Health Promotion


Aboriginal Head Start programs strive to empower all those involved with AHS to increase control over and improve their health and well being. In many centres, a variety of medical practitioners volunteer to visit in order to familiarize the children with health care. Some programs offer speech therapy, counselling and physiotherapy for special needs children.


“While my youngest son, Zachary, was a student at AHS, his speech and language progressed rapidly.” – Glenna Johnson: Family Involvement Worker and Former Parent, Kermode AHS


“We have had a big success story at Little Moccasins. For many years, we’ve taken our Head Start children to Interior Health for dental and hearing check-ups and the speech pathologist there also works with some of the kids. However, there has not been an optometrist available there for years.


I called the Cariboo Eye Clinic and spoke with Dr. Lam, the optometrist, explaining to her the importance of testing our children’s vision as part of their preschool screening. She offered to book a whole day at the Interior Health office to see our morning class for no charge. Dr. Lam was overwhelmed to see how many children out of 20 children had problems with their eyesight, so she booked another two days to test the rest of the children in the afternoon program.


Six out of the 40 children had severe vision problems. They are now wearing glasses and doing much better at school. Dr. Lam is still seeing several other children for follow-up appointments to monitor their vision difficulties too.” – Ana Rawlek: Family Involvement Worker, Little Moccasins Learning Centre AHS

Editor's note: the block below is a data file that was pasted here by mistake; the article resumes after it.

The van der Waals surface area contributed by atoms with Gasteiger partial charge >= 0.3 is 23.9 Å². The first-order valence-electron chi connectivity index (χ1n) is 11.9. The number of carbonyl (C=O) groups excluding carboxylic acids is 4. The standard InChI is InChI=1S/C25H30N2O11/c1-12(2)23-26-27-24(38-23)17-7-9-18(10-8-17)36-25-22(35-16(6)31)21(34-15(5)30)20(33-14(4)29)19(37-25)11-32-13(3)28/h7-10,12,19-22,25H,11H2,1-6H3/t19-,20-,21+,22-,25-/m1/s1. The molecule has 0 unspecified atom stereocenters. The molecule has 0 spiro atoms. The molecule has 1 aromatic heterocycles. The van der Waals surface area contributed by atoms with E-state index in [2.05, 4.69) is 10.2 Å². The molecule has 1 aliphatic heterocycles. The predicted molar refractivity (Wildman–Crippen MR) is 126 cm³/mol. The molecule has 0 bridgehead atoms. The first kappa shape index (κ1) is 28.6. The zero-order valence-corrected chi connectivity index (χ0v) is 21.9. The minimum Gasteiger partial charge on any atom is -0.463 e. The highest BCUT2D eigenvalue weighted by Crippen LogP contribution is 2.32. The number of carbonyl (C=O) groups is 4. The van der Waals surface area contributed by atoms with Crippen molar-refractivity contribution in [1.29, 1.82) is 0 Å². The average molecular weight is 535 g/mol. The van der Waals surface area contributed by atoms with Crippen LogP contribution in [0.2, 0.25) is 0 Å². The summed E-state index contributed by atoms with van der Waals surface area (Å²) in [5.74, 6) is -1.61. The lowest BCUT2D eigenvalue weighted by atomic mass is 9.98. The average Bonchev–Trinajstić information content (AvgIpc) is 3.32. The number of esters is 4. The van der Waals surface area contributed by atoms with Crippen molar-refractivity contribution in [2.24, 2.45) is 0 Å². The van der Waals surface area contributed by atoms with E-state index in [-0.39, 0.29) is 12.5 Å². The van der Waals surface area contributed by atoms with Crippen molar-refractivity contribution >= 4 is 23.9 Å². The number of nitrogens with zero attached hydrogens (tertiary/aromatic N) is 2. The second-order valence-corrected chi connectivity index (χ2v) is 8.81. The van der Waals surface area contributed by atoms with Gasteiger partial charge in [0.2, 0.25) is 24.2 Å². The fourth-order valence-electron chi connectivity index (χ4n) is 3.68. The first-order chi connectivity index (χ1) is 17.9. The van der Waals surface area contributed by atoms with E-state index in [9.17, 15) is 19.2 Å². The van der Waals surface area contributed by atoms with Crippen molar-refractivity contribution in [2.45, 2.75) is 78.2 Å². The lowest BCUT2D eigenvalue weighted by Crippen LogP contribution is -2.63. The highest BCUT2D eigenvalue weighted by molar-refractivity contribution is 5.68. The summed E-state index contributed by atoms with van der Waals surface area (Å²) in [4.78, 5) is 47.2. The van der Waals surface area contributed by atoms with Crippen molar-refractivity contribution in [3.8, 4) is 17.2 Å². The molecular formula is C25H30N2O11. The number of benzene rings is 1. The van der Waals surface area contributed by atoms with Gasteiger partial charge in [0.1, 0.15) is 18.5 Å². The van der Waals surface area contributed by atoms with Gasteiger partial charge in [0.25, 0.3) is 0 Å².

The goal is for all AHS community members to take actions that contribute to holistic health; i.e., healing on the spiritual level, as well as physical, emotional and mental. Some storytellers share lessons about personal safety and getting along with others. Others teach about traditional healing rituals, such as ‘smudging’ and teachings about the ‘four sacred gifts’ (sage, sweet grass, cedar, and tobacco).


“We do… the Cree language being the main thing, our traditional foods, medicines, I teach them traditional medicines, our drum, jigging… as much as I know, I will teach them.” – Leona Neilson: Cultural Teacher, Power of Friendship AHS


“Smudging is to clean our minds and our bodies from all the negative stuff that’s going around us, and what we’re thinking. That’s what the smudge is for – cleansing for the day, to help us have a good day.” – Willie Alphonse: Elder, Little Moccasins Learning Centre AHS